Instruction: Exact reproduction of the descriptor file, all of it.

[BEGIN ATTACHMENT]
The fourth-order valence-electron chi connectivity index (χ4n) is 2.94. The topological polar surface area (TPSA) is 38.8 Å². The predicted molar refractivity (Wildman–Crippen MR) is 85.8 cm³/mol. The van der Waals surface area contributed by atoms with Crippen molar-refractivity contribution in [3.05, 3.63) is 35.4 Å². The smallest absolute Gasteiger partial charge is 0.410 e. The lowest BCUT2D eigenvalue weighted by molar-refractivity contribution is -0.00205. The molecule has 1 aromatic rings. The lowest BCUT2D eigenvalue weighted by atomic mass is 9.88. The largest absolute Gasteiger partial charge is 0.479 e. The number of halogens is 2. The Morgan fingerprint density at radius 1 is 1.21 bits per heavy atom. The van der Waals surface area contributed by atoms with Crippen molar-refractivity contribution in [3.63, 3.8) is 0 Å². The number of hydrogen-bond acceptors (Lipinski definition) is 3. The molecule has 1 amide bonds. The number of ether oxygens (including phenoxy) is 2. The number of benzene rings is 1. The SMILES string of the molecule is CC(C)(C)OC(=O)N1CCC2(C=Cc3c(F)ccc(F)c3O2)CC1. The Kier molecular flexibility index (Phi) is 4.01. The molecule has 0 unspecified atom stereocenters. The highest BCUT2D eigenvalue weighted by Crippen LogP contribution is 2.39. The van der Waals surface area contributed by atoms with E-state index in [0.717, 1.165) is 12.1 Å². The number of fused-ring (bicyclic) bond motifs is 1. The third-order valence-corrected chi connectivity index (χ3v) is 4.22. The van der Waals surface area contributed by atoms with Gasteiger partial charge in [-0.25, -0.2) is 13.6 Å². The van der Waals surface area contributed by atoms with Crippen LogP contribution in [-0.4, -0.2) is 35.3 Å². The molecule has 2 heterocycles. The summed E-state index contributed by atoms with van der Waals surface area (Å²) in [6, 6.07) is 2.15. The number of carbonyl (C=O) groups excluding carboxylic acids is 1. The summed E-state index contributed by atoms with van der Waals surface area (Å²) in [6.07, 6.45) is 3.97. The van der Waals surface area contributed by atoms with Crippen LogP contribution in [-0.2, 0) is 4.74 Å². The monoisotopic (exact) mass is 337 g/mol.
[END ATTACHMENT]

The fourth-order valence-electron chi connectivity index (χ4n) is 2.94. The topological polar surface area (TPSA) is 38.8 Å². The predicted molar refractivity (Wildman–Crippen MR) is 85.8 cm³/mol. The van der Waals surface area contributed by atoms with Crippen molar-refractivity contribution in [3.05, 3.63) is 35.4 Å². The smallest absolute Gasteiger partial charge is 0.410 e. The lowest BCUT2D eigenvalue weighted by molar-refractivity contribution is -0.00205. The molecule has 1 aromatic rings. The lowest BCUT2D eigenvalue weighted by atomic mass is 9.88. The largest absolute Gasteiger partial charge is 0.479 e. The number of halogens is 2. The Morgan fingerprint density at radius 1 is 1.21 bits per heavy atom. The van der Waals surface area contributed by atoms with Crippen molar-refractivity contribution in [3.63, 3.8) is 0 Å². The number of hydrogen-bond acceptors (Lipinski definition) is 3. The molecule has 1 amide bonds. The number of ether oxygens (including phenoxy) is 2. The number of benzene rings is 1. The SMILES string of the molecule is CC(C)(C)OC(=O)N1CCC2(C=Cc3c(F)ccc(F)c3O2)CC1. The Kier molecular flexibility index (Phi) is 4.01. The molecule has 0 unspecified atom stereocenters. The highest BCUT2D eigenvalue weighted by Crippen LogP contribution is 2.39. The van der Waals surface area contributed by atoms with E-state index in [0.717, 1.165) is 12.1 Å². The number of fused-ring (bicyclic) bond motifs is 1. The third-order valence-corrected chi connectivity index (χ3v) is 4.22. The van der Waals surface area contributed by atoms with Gasteiger partial charge in [-0.25, -0.2) is 13.6 Å². The van der Waals surface area contributed by atoms with Crippen LogP contribution in [-0.4, -0.2) is 35.3 Å². The molecule has 2 heterocycles. The summed E-state index contributed by atoms with van der Waals surface area (Å²) in [6, 6.07) is 2.15. The number of carbonyl (C=O) groups excluding carboxylic acids is 1. The summed E-state index contributed by atoms with van der Waals surface area (Å²) in [6.07, 6.45) is 3.97. The van der Waals surface area contributed by atoms with Crippen LogP contribution in [-0.2, 0) is 4.74 Å². The monoisotopic (exact) mass is 337 g/mol.